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Keywords:

  • E3;
  • E31;
  • E5

Sudo et al. (2014) use point of sales (POS) data to investigate micro price dynamics. POS data are highly disaggregated, high-frequency data on retail prices. Macroeconomists have been paying attention to micro price data not only because they are useful in testing theories about the pricing decisions made by firms, but also because micro price data are considered useful for understanding important macroeconomic questions, such as the transmission mechanism of monetary policy and inflation dynamics.

Standard textbooks explain that, when prices are sticky, monetary policy can affect the real interest rate, which in turn affects aggregate expenditure through the intertemporal substitution of demand. This transmission mechanism is represented by, for example, the Euler equation for consumption. Since micro price data are, by definition, disaggregated, they may provide rich information about agents' behavior that lies behind aggregate price data. For example, if one is interested in the degree of price stickiness, it would be very useful to measure how frequently each firm changes its price. For this reason, the measures of the frequency of price changes are useful for investigating the degree of price stickiness. Another reason for looking at micro price data is that one can study the heterogeneity of pricing decisions across firms.

Sudo et al. (2014) provide a number of interesting facts about Japanese micro price data. In this comment, I focus my discussion on how to interpret two of their findings from the viewpoint of macroeconomic theory. The first finding is that posted prices in Japan are ten times as flexible as those in the USA. What is the implication of this for macroeconomics? One might be tempted to conclude that monetary policy in Japan is less effective since prices are more flexible. However, from a theoretical point of view, what matters for consumption decisions is the cost per unit of consumption flow not the price of unit consumption expenditure per se. As Aguiar and Hurst (2007) argue, consumption flow is a product of purchased goods and home production. By spending more time on home production, a consumer can save spending while achieving the same level of consumption flow. Furthermore, purchasing goods requires shopping time. A consumer can find a cheaper price by spending more time on shopping. This implies that he/she can substitute his/her time (spent on shopping and home production) for the amount of money spent on purchasing goods. A change in the price of the consumption flow consists not only of a change in the price of purchased goods, but also a change in the shadow value of shopping time and home production. Therefore, it is not theoretically obvious that the degree of stickiness in the price of purchased goods has a one-to-one mapping to the degree of stickiness in the price of the consumption flow.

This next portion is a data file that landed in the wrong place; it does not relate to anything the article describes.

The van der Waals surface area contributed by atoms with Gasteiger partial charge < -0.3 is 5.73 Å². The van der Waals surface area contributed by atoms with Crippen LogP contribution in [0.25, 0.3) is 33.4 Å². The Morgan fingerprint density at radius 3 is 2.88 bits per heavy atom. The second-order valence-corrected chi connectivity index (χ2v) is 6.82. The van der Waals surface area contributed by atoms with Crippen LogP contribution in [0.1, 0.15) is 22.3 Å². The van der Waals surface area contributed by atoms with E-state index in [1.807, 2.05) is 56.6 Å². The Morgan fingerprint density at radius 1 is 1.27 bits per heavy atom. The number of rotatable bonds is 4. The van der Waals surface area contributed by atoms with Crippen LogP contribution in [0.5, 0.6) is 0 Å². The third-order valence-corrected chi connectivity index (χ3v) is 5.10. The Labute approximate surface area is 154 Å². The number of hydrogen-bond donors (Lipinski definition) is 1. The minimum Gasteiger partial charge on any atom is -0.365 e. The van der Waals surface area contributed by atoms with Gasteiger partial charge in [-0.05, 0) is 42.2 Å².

Furthermore, what matters for aggregate demand (and the monetary transmission mechanism) is whether purchase prices of each consumer are sticky or not. It does not necessarily matter how sticky the prices of goods sold at a particular shop are. Consider the following example. Household A goes shopping only on the weekend and household B goes shopping only on weekdays, but both of them go to the same shop. Suppose the shop charges different prices on weekends and weekdays, but that these two prices are kept fixed for a year. In this example, even though the prices are considered as being flexible, the prices facing each household are sticky. This implies that the analysis using POS data should be complemented with information provided by household-level data. Abe and Shiotani (2014) investigate household-level scanner data and provide interesting findings. However, a limitation of their household-level data is the fact that the data are not available over a long time horizon. In contrast, POS data are available for long time horizon, which makes POS data more useful for investigating price dynamics.

Second, Sudo et al. (2014) find that the frequency of bargain sales are correlated with labor market conditions. This is consistent with the observation that the consumption flow is a product of goods purchases, shopping, and home production. When the labor market is slack, a consumer may have more time for shopping and home production. In response to this, retailers may increase the frequency of sales. From a macroeconomic point of view, this can be represented by a negative markup shock in the New Keynesian Phillips curve. It has been argued that the negative markup shock has contributed to Japanese deflation. Sudo et al.'s findings are consistent with this view. However, again, their result does not necessarily mean that the nominal price of consumption flow has declined because more bargain hunting may just mean that a consumer substitutes money spent on goods for shopping time.

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